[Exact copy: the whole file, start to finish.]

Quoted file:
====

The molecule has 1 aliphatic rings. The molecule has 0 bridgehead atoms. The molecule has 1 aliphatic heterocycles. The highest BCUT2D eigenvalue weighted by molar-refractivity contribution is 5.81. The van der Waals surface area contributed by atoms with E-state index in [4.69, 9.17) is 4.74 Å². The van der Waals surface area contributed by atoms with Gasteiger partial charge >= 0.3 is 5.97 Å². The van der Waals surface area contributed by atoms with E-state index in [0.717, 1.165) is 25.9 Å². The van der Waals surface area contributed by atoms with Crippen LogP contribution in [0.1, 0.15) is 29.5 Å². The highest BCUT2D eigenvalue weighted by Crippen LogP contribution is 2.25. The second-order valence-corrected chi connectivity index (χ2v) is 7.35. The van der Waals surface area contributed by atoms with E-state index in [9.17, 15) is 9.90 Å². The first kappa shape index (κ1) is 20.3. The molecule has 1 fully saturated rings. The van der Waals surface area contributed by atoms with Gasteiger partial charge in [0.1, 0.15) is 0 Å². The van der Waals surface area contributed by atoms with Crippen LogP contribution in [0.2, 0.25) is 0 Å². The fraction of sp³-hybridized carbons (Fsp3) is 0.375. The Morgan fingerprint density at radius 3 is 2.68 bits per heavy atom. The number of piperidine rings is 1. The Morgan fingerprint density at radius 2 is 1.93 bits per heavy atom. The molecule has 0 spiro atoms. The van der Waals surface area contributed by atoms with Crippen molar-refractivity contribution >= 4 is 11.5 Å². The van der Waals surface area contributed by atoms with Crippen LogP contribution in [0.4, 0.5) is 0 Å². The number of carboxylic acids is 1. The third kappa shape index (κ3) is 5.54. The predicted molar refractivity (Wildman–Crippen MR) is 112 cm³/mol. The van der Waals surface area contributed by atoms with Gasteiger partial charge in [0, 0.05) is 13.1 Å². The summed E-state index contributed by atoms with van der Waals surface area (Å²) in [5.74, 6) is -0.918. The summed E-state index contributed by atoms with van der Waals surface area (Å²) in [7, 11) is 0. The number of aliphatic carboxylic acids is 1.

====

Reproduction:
The molecule has 1 aliphatic rings. The molecule has 0 bridgehead atoms. The molecule has 1 aliphatic heterocycles. The highest BCUT2D eigenvalue weighted by molar-refractivity contribution is 5.81. The van der Waals surface area contributed by atoms with E-state index in [4.69, 9.17) is 4.74 Å². The van der Waals surface area contributed by atoms with Gasteiger partial charge >= 0.3 is 5.97 Å². The van der Waals surface area contributed by atoms with E-state index in [0.717, 1.165) is 25.9 Å². The van der Waals surface area contributed by atoms with Crippen LogP contribution in [0.1, 0.15) is 29.5 Å². The highest BCUT2D eigenvalue weighted by Crippen LogP contribution is 2.25. The second-order valence-corrected chi connectivity index (χ2v) is 7.35. The van der Waals surface area contributed by atoms with E-state index in [9.17, 15) is 9.90 Å². The first kappa shape index (κ1) is 20.3. The molecule has 1 fully saturated rings. The van der Waals surface area contributed by atoms with Gasteiger partial charge in [0.1, 0.15) is 0 Å². The van der Waals surface area contributed by atoms with Crippen LogP contribution in [0.2, 0.25) is 0 Å². The fraction of sp³-hybridized carbons (Fsp3) is 0.375. The Morgan fingerprint density at radius 3 is 2.68 bits per heavy atom. The number of piperidine rings is 1. The Morgan fingerprint density at radius 2 is 1.93 bits per heavy atom. The molecule has 0 spiro atoms. The van der Waals surface area contributed by atoms with Crippen molar-refractivity contribution >= 4 is 11.5 Å². The van der Waals surface area contributed by atoms with Crippen LogP contribution in [0.4, 0.5) is 0 Å². The number of carboxylic acids is 1. The third kappa shape index (κ3) is 5.54. The predicted molar refractivity (Wildman–Crippen MR) is 112 cm³/mol. The van der Waals surface area contributed by atoms with Gasteiger partial charge in [0, 0.05) is 13.1 Å². The summed E-state index contributed by atoms with van der Waals surface area (Å²) in [5.74, 6) is -0.918. The summed E-state index contributed by atoms with van der Waals surface area (Å²) in [7, 11) is 0. The number of aliphatic carboxylic acids is 1.